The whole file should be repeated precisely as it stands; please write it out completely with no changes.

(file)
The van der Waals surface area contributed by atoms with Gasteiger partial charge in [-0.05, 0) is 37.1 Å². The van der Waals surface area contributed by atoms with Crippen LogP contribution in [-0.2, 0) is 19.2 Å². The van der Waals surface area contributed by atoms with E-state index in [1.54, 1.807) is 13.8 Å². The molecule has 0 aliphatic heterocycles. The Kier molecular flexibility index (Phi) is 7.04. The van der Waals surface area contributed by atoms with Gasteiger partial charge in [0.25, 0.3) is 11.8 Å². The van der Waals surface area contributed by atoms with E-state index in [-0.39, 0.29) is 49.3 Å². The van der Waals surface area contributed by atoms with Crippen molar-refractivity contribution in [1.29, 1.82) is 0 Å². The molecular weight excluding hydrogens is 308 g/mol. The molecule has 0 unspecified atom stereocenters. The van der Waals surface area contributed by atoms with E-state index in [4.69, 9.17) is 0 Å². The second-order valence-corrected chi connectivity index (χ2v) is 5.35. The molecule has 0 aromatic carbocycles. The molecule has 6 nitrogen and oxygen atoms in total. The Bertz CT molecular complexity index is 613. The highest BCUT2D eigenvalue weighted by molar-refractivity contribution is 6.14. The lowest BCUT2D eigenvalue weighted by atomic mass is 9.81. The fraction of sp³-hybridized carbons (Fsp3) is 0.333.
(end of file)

The van der Waals surface area contributed by atoms with Gasteiger partial charge in [-0.05, 0) is 37.1 Å². The van der Waals surface area contributed by atoms with Crippen LogP contribution in [-0.2, 0) is 19.2 Å². The van der Waals surface area contributed by atoms with E-state index in [1.54, 1.807) is 13.8 Å². The molecule has 0 aliphatic heterocycles. The Kier molecular flexibility index (Phi) is 7.04. The van der Waals surface area contributed by atoms with Gasteiger partial charge in [0.25, 0.3) is 11.8 Å². The van der Waals surface area contributed by atoms with E-state index in [-0.39, 0.29) is 49.3 Å². The van der Waals surface area contributed by atoms with Crippen molar-refractivity contribution in [1.29, 1.82) is 0 Å². The molecular weight excluding hydrogens is 308 g/mol. The molecule has 0 unspecified atom stereocenters. The van der Waals surface area contributed by atoms with E-state index in [4.69, 9.17) is 0 Å². The second-order valence-corrected chi connectivity index (χ2v) is 5.35. The molecule has 0 aromatic carbocycles. The molecule has 6 nitrogen and oxygen atoms in total. The Bertz CT molecular complexity index is 613. The highest BCUT2D eigenvalue weighted by molar-refractivity contribution is 6.14. The lowest BCUT2D eigenvalue weighted by atomic mass is 9.81. The fraction of sp³-hybridized carbons (Fsp3) is 0.333.